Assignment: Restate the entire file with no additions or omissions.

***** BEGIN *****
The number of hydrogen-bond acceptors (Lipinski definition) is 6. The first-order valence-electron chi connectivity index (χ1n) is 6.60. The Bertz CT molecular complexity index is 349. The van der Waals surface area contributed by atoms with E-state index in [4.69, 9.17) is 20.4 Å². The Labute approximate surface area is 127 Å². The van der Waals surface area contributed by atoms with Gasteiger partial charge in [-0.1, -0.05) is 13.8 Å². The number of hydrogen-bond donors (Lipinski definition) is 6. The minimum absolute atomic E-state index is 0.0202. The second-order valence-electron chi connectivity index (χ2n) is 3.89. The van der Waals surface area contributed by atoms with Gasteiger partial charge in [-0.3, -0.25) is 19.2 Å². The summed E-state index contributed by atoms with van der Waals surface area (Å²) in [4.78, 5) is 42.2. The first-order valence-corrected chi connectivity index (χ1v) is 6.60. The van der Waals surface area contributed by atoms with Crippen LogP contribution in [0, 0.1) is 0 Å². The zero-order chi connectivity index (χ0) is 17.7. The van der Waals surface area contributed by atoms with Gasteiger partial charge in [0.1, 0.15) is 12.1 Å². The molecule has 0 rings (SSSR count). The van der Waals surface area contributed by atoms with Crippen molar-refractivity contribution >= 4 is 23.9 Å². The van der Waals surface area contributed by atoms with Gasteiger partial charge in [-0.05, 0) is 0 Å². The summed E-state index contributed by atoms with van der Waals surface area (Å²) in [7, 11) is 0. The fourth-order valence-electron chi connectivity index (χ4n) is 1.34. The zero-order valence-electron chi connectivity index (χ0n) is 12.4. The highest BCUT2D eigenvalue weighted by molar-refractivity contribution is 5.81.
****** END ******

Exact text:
The number of hydrogen-bond acceptors (Lipinski definition) is 6. The first-order valence-electron chi connectivity index (χ1n) is 6.60. The Bertz CT molecular complexity index is 349. The van der Waals surface area contributed by atoms with E-state index in [4.69, 9.17) is 20.4 Å². The Labute approximate surface area is 127 Å². The van der Waals surface area contributed by atoms with Gasteiger partial charge in [-0.1, -0.05) is 13.8 Å². The number of hydrogen-bond donors (Lipinski definition) is 6. The minimum absolute atomic E-state index is 0.0202. The second-order valence-electron chi connectivity index (χ2n) is 3.89. The van der Waals surface area contributed by atoms with Gasteiger partial charge in [-0.3, -0.25) is 19.2 Å². The summed E-state index contributed by atoms with van der Waals surface area (Å²) in [4.78, 5) is 42.2. The first-order valence-corrected chi connectivity index (χ1v) is 6.60. The van der Waals surface area contributed by atoms with Crippen LogP contribution in [0, 0.1) is 0 Å². The zero-order chi connectivity index (χ0) is 17.7. The van der Waals surface area contributed by atoms with Gasteiger partial charge in [0.1, 0.15) is 12.1 Å². The molecule has 0 rings (SSSR count). The van der Waals surface area contributed by atoms with Crippen molar-refractivity contribution >= 4 is 23.9 Å². The van der Waals surface area contributed by atoms with Gasteiger partial charge in [-0.05, 0) is 0 Å². The summed E-state index contributed by atoms with van der Waals surface area (Å²) in [7, 11) is 0. The fourth-order valence-electron chi connectivity index (χ4n) is 1.34. The zero-order valence-electron chi connectivity index (χ0n) is 12.4. The highest BCUT2D eigenvalue weighted by molar-refractivity contribution is 5.81.